All of this, of course, is assuming that you are not subject to the requirement for certain J-1 nonimmigrants to return to their home country and reside there for two years, under INA Section 212(e). If you are, then you would need a waiver of that requirement before you could apply to change to another status or obtain a visa in another category.

Please note that for those foreign nationals in valid F-1 (student) status who have H-1B petitions chosen in the H-1B lottery, you may be eligible for an H-1B cap-gap. In that case, you would have an automatic extension of you F-1 status that would cover the gap between the end of your F-1, or F-1 grace period, or OPT, and October 1st. But that will have to be the subject of a different blog post.


QUESTION: I have a US citizen daughter and she will be 21 years old soon. We know that when she is 21 she will be able to sponsor me and my wife, but we have another child who will be 10 years old by that time. Will we be able to apply for us and our youngest child through one application, or are we going to have to make separated applications?

ANSWER: You are correct that US citizens can apply to sponsor their foreign national parents for US Permanent Residence (green card) once the US citizen son or daughter is 21 years old or older. Parents of US citizens who are sponsored by their US citizen sons or daughters fall within a category called Immediate Relatives. Other individuals that fall within the Immediate Relative category are spouses of US citizens and unmarried children of US citizens where the child is under the age of 21.

The benefit of being an Immediate Relative is that there is currently no limit on the number of visas that can be issued to those who are being sponsored by their US citizen relative in the Immediate Relative category. This means that Immediate Relatives do not have the wait that is required, for a visa to become available, that most other visa preference categories have. You can see my other posts about visa wait times and the DOS Visa Bulletin.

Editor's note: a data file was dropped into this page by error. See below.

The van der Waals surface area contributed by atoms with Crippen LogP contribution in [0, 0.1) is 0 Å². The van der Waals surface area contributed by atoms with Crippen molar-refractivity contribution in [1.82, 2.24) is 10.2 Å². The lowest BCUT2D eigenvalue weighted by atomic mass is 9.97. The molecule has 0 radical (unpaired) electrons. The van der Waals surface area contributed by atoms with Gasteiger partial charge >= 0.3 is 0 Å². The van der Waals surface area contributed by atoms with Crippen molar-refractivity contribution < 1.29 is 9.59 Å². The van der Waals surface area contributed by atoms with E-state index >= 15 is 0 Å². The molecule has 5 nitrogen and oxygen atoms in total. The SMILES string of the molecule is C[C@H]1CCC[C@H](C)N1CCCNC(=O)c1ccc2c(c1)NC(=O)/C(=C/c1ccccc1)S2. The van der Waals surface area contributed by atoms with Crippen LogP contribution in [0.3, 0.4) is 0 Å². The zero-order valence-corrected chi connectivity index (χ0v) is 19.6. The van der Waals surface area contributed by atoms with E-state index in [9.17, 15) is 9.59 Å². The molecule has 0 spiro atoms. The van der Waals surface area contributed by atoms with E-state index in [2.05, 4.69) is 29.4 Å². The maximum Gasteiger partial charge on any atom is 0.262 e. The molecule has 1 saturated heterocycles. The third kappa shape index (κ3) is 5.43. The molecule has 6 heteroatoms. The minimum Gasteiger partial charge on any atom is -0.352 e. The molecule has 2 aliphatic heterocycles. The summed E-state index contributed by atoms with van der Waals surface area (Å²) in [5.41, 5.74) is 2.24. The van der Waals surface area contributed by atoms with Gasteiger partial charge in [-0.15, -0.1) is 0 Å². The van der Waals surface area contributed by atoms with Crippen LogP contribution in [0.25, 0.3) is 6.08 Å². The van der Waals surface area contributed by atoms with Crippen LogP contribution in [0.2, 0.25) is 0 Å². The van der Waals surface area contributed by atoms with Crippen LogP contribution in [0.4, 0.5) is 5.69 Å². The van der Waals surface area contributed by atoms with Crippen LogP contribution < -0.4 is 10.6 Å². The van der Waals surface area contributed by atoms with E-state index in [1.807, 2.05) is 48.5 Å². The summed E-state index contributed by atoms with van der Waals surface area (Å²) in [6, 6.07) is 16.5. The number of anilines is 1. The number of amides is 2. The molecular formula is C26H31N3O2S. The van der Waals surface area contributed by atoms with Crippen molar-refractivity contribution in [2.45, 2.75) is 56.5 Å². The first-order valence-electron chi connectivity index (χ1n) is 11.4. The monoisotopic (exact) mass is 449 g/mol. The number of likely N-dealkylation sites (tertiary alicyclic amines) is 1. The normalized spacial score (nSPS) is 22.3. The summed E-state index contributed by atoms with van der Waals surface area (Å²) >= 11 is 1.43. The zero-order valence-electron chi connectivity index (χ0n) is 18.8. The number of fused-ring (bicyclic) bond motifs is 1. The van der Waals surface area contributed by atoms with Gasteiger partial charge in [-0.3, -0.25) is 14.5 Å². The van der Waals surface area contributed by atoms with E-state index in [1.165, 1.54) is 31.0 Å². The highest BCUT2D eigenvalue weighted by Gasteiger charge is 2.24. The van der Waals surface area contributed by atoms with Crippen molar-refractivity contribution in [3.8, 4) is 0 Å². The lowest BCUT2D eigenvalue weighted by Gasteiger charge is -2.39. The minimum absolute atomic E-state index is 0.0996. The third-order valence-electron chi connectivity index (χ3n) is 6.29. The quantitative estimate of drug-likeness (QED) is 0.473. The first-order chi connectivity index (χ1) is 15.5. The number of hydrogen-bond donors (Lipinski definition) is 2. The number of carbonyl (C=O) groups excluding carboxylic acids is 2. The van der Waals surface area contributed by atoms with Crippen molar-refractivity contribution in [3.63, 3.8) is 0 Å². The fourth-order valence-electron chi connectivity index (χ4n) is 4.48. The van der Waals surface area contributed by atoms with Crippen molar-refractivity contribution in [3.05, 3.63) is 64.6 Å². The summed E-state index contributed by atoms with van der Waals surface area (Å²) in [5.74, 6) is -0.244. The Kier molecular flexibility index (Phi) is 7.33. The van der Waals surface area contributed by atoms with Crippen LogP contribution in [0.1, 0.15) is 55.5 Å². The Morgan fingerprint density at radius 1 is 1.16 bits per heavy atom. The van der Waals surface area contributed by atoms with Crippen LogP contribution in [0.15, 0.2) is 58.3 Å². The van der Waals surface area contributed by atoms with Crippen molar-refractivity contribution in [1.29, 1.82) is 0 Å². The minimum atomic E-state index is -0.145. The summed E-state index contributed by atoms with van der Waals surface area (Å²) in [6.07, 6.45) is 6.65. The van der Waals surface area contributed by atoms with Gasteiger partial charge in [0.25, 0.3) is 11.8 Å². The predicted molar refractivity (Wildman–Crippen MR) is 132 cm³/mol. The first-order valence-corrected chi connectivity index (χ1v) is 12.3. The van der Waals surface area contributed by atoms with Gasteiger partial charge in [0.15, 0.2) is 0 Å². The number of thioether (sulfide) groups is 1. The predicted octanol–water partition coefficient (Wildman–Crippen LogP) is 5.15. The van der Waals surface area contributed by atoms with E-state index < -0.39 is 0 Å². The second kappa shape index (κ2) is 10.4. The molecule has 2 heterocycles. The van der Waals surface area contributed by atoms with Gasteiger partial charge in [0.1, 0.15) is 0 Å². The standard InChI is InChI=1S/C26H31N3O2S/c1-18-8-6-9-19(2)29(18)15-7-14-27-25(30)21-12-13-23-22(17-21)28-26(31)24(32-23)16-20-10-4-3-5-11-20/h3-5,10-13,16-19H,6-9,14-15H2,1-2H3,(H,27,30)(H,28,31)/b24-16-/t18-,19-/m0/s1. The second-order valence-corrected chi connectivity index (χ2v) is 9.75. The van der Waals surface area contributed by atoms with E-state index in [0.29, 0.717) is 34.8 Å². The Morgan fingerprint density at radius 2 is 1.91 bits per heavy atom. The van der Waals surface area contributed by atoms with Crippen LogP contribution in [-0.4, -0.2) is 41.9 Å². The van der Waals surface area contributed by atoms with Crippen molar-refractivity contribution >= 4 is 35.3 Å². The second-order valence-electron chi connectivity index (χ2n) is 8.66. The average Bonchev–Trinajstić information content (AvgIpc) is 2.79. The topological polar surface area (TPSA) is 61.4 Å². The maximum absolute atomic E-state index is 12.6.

But the one downside of the Immediate Relative category is that Immediate Relatives are not allowed to have derivative beneficiaries, meaning that spouses and minor children of Immediate Relatives are not eligible to obtain Permanent Residence through Adjustment of Status (I-485) or an Immigrant Visa along with their US citizen spouse or parent.

So a US citizen can file an Immediate Relative petition for her parents. A separate petition would be required for each parent. But where the parents have another child, that child is not able to benefit from the petition filed for the parents and cannot come to the US as a permanent resident with his/her parents.

A US Citizen can file a petition for their sibling, under the Family Fourth (F-4) preference category. But the wait time for a visa to become available for the petition (currently more than a decade) makes it so that this is not a viable solution to this problem.

However, once the parent comes to the US as a Permanent Resident, they can file an immigrant petition for their unmarried child who is under 21, under the Family Based Second Preference (F2A). It takes some time, currently a couple years, for a visa to become available under the F2A preference category, so some families will leave the younger child with a family member while both parents go to the US as Permanent Residents and file a petition(s) for the younger child, and some families will have one parent go to the US and file a petition for both their spouse and the younger sibling. You should be warned that one is required to maintain the US as their permanent residence in order to maintain the legal immigration status of US permanent residence. So those parents who come to the US to obtain US Permanent Residence and then move back to their home country, so that they are primarily living in their home country, to await a visa for their child or spouse risk the possibility that the US government could determine that they have failed to maintain the US as their permanent residence, and therefore have abandoned their US Permanent Residence.

In a similar situation, in order for a US citizen to be able to petition for a step-parent, the marriage between the parent and step-parent must have taken place before the US citizen’s 18th birthday. So where the parent has remarried and has a spouse that is the US citizen’s step-parent, but where the marriage took place after the US citizen’s 18th birthday, in that situation the US citizen can petition for their biological parent, but they cannot petition for their step-parent, and the step-parent cannot come to the US as a permanent resident with his/her spouse.

Back | Index | Next

Disclaimer: This newsletter is provided as a public service and not intended to establish an attorney client relationship. Any reliance on information contained herein is taken at your own risk.